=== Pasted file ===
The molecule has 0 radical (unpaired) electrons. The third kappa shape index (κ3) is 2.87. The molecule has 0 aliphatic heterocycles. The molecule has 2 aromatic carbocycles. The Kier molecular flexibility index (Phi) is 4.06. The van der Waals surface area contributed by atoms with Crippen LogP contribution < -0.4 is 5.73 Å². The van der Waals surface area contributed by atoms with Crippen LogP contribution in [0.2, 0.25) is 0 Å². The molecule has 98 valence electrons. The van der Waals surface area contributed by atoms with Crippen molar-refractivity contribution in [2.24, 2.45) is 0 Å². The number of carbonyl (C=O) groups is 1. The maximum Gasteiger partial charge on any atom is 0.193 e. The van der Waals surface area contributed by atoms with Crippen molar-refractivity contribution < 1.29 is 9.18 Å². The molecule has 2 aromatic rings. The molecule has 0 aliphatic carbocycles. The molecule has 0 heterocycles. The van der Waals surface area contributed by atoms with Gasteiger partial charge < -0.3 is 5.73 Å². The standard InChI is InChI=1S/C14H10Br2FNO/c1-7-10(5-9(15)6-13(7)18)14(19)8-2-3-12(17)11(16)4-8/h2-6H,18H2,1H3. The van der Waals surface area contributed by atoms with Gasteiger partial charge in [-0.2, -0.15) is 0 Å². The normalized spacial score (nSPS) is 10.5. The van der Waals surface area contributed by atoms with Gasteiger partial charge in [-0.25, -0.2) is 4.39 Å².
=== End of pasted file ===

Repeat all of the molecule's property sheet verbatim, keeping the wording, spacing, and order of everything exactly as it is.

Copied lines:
The molecule has 0 radical (unpaired) electrons. The third kappa shape index (κ3) is 2.87. The molecule has 0 aliphatic heterocycles. The molecule has 2 aromatic carbocycles. The Kier molecular flexibility index (Phi) is 4.06. The van der Waals surface area contributed by atoms with Crippen LogP contribution < -0.4 is 5.73 Å². The van der Waals surface area contributed by atoms with Crippen LogP contribution in [0.2, 0.25) is 0 Å². The molecule has 98 valence electrons. The van der Waals surface area contributed by atoms with Crippen molar-refractivity contribution in [2.24, 2.45) is 0 Å². The number of carbonyl (C=O) groups is 1. The maximum Gasteiger partial charge on any atom is 0.193 e. The van der Waals surface area contributed by atoms with Crippen molar-refractivity contribution < 1.29 is 9.18 Å². The molecule has 2 aromatic rings. The molecule has 0 aliphatic carbocycles. The molecule has 0 heterocycles. The van der Waals surface area contributed by atoms with Gasteiger partial charge < -0.3 is 5.73 Å². The standard InChI is InChI=1S/C14H10Br2FNO/c1-7-10(5-9(15)6-13(7)18)14(19)8-2-3-12(17)11(16)4-8/h2-6H,18H2,1H3. The van der Waals surface area contributed by atoms with Gasteiger partial charge in [-0.2, -0.15) is 0 Å². The normalized spacial score (nSPS) is 10.5. The van der Waals surface area contributed by atoms with Gasteiger partial charge in [-0.25, -0.2) is 4.39 Å².